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Lineman's pliers, showing wire cutter below the gripping jaws
|Other names||combination pliers, Kleins (US/CAN), nines|
Lineman's, linesman's (US English) or combination pliers or linesman pliers (Canadian English) are a type of pliers used by electricians and other tradesmen primarily for gripping, twisting, bending and cutting wire and cable. Linemen's pliers owe their effectiveness to their plier design, which multiplies force through leverage. Lineman's pliers have a gripping joint at their snub nose and cutting edge in their craw. Some versions include either an additional gripping or crimping device at the crux of the handle side of the pliers' joint. Lineman's pliers typically are machined from forged steel and the two handles precisely joined with a heavy-duty rivet that maintains the pliers' accuracy even after repeated use under extreme force on heavy-gauge wire. Lineman's pliers usually have grips for better handling than bare metal handles; the grips may also provide insulation for protection against electric shock when working with live circuits, although most models are marked as not listed for such use. Some pliers are certified to withstand a specified voltage, e.g. 1000V.
Like most hand tools the durability and useful working life of linemen's pliers vary greatly according to load, frequency of use and the specific design and quality of the tool. Linemen's pliers may be forged out of alloyed or unalloyed tool steel. For basic quality pliers unalloyed tool steel with a relatively low carbon content of 0.45% may be used. Top-quality pliers are typically made from higher carbon tool steel and alloyed with elements such as chrome, vanadium and molybdenum. In addition to being suitable cutting soft copper and aluminum, pliers may be specifically designed for cutting hardened wire, such as piano wire or nails, by induction hardening of the cutting edges.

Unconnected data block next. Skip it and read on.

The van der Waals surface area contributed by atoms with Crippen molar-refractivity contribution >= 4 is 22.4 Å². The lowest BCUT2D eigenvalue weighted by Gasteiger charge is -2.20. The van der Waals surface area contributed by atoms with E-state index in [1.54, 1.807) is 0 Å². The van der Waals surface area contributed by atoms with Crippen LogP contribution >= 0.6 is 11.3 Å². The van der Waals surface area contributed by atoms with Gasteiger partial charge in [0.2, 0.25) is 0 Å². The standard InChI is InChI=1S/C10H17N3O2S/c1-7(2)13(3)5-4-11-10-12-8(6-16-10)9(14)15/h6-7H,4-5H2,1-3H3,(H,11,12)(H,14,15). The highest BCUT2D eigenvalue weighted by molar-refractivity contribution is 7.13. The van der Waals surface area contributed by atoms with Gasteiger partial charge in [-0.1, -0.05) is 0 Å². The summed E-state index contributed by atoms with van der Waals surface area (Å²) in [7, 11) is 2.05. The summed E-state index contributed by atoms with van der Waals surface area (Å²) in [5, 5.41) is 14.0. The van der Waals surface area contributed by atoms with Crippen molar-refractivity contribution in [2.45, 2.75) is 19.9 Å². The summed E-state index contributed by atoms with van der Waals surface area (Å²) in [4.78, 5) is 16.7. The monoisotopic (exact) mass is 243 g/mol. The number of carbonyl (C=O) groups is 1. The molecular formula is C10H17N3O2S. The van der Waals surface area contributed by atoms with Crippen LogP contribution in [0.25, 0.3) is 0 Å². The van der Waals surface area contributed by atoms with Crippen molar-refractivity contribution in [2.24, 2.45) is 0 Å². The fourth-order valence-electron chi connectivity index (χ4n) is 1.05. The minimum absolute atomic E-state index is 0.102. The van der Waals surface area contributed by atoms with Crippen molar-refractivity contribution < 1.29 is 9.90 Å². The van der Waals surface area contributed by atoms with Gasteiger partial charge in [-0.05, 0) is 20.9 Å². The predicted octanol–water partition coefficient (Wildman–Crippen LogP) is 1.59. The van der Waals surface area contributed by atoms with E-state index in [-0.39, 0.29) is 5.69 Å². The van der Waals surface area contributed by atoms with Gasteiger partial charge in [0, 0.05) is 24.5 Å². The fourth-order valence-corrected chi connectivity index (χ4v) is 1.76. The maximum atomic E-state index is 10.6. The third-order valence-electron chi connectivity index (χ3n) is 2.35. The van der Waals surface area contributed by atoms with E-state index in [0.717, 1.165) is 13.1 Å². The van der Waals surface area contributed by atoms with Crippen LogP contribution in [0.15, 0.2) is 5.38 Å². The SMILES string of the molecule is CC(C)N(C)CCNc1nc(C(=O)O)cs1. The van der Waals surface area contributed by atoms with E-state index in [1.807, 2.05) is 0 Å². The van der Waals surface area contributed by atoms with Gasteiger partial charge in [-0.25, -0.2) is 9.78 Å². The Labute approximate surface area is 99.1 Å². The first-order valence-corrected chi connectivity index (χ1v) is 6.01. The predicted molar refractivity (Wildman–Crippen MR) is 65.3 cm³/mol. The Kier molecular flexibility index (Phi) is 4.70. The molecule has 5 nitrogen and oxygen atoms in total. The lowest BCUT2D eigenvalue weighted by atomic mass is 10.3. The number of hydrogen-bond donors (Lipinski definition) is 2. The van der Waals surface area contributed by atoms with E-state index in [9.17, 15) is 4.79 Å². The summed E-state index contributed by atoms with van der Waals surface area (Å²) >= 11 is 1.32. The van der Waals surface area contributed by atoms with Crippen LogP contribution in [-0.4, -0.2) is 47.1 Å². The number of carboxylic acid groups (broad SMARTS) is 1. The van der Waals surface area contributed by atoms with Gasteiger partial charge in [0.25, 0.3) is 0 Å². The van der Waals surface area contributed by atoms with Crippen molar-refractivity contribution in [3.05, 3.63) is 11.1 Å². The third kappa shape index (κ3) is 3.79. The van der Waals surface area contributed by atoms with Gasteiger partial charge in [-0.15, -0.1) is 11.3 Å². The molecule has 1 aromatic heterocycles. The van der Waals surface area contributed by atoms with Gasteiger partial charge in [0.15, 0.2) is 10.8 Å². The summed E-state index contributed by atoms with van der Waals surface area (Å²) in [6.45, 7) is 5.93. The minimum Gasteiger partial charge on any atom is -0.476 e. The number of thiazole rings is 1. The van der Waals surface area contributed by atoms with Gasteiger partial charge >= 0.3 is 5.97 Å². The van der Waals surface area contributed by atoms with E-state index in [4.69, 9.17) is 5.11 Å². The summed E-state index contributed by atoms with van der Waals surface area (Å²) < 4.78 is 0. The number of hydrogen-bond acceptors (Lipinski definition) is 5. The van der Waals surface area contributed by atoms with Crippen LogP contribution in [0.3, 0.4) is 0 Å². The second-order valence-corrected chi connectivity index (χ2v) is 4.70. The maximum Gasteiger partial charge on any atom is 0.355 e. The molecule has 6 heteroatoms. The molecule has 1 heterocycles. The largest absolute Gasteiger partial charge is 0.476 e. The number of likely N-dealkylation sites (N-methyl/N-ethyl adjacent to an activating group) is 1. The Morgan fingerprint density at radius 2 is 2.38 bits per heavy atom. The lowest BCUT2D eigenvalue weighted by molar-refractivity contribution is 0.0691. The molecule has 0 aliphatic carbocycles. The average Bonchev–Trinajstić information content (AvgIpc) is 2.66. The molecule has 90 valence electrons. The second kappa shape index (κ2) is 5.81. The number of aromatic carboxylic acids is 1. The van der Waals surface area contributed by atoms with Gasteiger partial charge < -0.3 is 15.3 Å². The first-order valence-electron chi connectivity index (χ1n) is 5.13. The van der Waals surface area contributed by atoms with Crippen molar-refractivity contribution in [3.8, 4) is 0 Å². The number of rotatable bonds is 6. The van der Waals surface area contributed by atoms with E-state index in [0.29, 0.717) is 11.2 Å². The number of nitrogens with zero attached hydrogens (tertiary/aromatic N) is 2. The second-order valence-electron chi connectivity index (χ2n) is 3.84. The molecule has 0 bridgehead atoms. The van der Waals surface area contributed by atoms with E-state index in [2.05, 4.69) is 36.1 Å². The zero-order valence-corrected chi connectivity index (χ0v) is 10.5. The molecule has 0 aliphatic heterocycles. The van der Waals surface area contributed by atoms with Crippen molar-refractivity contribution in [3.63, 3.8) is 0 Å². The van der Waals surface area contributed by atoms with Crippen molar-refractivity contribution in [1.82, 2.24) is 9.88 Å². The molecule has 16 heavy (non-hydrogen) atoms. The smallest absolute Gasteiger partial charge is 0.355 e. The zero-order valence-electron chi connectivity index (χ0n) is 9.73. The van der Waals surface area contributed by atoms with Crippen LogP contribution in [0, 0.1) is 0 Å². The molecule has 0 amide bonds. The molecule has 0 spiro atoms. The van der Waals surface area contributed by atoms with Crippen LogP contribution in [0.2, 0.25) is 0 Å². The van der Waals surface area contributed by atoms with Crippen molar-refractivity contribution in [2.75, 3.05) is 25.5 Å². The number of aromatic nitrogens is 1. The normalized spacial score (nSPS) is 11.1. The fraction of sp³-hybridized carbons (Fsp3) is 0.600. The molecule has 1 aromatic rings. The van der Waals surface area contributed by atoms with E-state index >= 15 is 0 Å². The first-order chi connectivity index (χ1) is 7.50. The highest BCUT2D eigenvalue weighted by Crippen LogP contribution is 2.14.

Lineman's pliers cut, bend, and may be used to strip wire insulation or cable jackets. As with most pliers and scissors or shears, lineman's pliers apply most force closest to the pivot-point of the two handles so, for larger materials, the closer the wire or cable is to the joint or 'craw' of the pliers, the easier and cleaner the cut will be. The closer the cutting edge is to the pivot axis, the greater the cutting force.
Bending and straightening
Lineman's pliers can be used to bend or straighten heavy-gauge solid wire or sheet metal components, especially in cases where smaller pliers don't offer enough mechanical advantage. The square nose and flat side of Lineman pliars is particularly useful for creating accurate right angle bends.
Cutting metal-clad (MC) cable
A rotosplit is the ideal tool for this job, but lineman's pliers can be used to first 'crack' the spiral casing of the cable by bending it sharply, partially exposing the insulated wires, inside. This creates a place for the pliers to gain purchase, and, with the application of strong force with two hands, they will cut the cable. To strip the cable, saw through one wrap of the spiral metal casing using a metal-cutting saw blade (for example, on a hack saw or powered reciprocating saw) and then use two pliers to twist the casing sharply and break apart the sections on either side of the saw cut. If no saw or rotosplit is available, it is possible (though laborious) to use lineman's pliers to grasp the end of the cable and unwind 12 inches of stiffly-spiralled aluminum to expose the wire inside.